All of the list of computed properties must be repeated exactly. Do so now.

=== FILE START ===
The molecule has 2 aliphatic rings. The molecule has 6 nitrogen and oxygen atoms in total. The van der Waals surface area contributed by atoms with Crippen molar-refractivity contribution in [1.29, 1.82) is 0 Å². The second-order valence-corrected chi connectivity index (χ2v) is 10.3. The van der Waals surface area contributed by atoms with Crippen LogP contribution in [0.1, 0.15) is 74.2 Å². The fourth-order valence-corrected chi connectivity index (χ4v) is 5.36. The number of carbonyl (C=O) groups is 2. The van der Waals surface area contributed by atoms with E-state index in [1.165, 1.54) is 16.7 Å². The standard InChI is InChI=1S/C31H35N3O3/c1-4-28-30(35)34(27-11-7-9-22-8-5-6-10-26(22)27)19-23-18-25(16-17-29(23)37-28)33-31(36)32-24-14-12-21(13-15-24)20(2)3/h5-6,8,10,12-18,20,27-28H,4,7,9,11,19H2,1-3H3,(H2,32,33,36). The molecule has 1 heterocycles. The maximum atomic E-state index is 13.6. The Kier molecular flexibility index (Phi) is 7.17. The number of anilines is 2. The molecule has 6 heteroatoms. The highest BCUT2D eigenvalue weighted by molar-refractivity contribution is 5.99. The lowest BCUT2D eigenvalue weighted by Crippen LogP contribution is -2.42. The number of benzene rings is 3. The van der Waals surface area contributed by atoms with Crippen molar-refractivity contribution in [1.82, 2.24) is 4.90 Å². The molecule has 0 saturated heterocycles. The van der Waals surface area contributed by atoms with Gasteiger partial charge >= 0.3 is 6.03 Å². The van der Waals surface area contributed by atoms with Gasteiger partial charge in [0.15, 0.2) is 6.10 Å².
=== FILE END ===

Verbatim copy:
The molecule has 2 aliphatic rings. The molecule has 6 nitrogen and oxygen atoms in total. The van der Waals surface area contributed by atoms with Crippen molar-refractivity contribution in [1.29, 1.82) is 0 Å². The second-order valence-corrected chi connectivity index (χ2v) is 10.3. The van der Waals surface area contributed by atoms with Crippen LogP contribution in [0.1, 0.15) is 74.2 Å². The fourth-order valence-corrected chi connectivity index (χ4v) is 5.36. The number of carbonyl (C=O) groups is 2. The van der Waals surface area contributed by atoms with E-state index in [1.165, 1.54) is 16.7 Å². The standard InChI is InChI=1S/C31H35N3O3/c1-4-28-30(35)34(27-11-7-9-22-8-5-6-10-26(22)27)19-23-18-25(16-17-29(23)37-28)33-31(36)32-24-14-12-21(13-15-24)20(2)3/h5-6,8,10,12-18,20,27-28H,4,7,9,11,19H2,1-3H3,(H2,32,33,36). The molecule has 1 heterocycles. The maximum atomic E-state index is 13.6. The Kier molecular flexibility index (Phi) is 7.17. The number of anilines is 2. The molecule has 6 heteroatoms. The highest BCUT2D eigenvalue weighted by molar-refractivity contribution is 5.99. The lowest BCUT2D eigenvalue weighted by Crippen LogP contribution is -2.42. The number of benzene rings is 3. The van der Waals surface area contributed by atoms with Crippen molar-refractivity contribution in [1.82, 2.24) is 4.90 Å². The molecule has 0 saturated heterocycles. The van der Waals surface area contributed by atoms with Gasteiger partial charge >= 0.3 is 6.03 Å². The van der Waals surface area contributed by atoms with Gasteiger partial charge in [0.15, 0.2) is 6.10 Å².